Leading the cast is Felicity Kendal, reprising her role from the Bath production. She stars as former actress Judith, matriarch of the bohemian and outrageously self-centered Bliss family. And in as much as Kendall dominates her husband, children and anyone caught in her orbit as Judith, she also dominates the play its self, which while being very enjoyable, does lack a bit of fizz whenever she isn’t on stage.
Such is the selfishness of this bunch (Judith, her author husband David, played by Simon Shepherd, and her twenty-something son and daughter, played by Alice Orr-Ewing and Edward Franklin) they have all invited a guest down to their country house for the weekend without informing the other members of the family. Add to this the fact that each guest has been lured there in the hope of romantic intrigue and you have all the ingredients for the weekend country house party from hell. The hapless guests become victims caught at the centre of this maelstrom of clashing egos. One scene where the family loses patience with the guests’ failure to grasp the rules of after dinner games is particularly funny.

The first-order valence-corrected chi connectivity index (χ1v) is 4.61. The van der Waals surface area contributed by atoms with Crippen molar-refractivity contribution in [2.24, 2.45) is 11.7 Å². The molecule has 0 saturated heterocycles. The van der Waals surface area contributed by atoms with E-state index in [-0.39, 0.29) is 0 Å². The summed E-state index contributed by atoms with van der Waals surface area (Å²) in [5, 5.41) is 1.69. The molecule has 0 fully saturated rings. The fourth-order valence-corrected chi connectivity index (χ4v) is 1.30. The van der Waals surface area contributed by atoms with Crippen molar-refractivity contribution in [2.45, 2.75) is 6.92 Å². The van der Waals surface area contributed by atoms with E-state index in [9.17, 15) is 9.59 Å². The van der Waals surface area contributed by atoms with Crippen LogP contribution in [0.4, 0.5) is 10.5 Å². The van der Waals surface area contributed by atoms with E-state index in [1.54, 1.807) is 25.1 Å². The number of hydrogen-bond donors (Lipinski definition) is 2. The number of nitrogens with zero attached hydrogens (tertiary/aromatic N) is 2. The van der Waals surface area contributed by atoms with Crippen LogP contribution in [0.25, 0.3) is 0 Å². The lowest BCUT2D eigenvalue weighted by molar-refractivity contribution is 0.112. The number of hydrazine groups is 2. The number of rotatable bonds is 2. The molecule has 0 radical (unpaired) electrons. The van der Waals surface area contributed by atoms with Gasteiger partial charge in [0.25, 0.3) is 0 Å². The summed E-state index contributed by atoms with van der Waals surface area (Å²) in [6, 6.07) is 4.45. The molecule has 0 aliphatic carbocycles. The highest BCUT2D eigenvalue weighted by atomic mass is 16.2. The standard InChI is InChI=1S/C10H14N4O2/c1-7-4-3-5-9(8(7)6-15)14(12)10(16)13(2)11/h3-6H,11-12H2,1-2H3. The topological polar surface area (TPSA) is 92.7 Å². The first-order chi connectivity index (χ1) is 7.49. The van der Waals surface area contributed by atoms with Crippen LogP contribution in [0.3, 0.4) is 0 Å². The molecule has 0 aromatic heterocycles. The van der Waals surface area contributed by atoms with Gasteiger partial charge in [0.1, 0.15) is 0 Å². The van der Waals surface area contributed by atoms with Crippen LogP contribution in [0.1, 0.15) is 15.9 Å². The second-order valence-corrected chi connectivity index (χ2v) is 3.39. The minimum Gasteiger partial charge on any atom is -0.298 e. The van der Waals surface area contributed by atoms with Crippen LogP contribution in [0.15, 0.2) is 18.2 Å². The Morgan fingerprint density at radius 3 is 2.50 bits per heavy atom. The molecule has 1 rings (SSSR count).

Felicity Kendall gives a comic tour-de-force as Judith, a fading star who, now starved of an audience, inflicts her melodrama and histrionics on those around her. Her comic timing is impeccable and she plays Coward’s deliberately over the top dialogue to the hilt. Coward was the master wordsmith, of course, and while Hay Fever might not contain as many memorable lines as say a classic like Private Lives, there is still much here that is perfectly delicious. Incredibly, he wrote the play in just three days and did virtually no re-writes
Fine support comes from Alice Orr-Ewing making her stage debut as Sorrel, the Bliss daughter (destined to be just like her mother), Michael Simkins as Sorrel’s harassed guest Richard Greatham and a wonderfully sultry turn by Sara Stewart as Myra Arundel. There isn’t really a weak link among the nine-strong cast, but such is the wonder of Felicity they all rather trail in her wake. A situation that Judith wouldn’t have any other way, of course.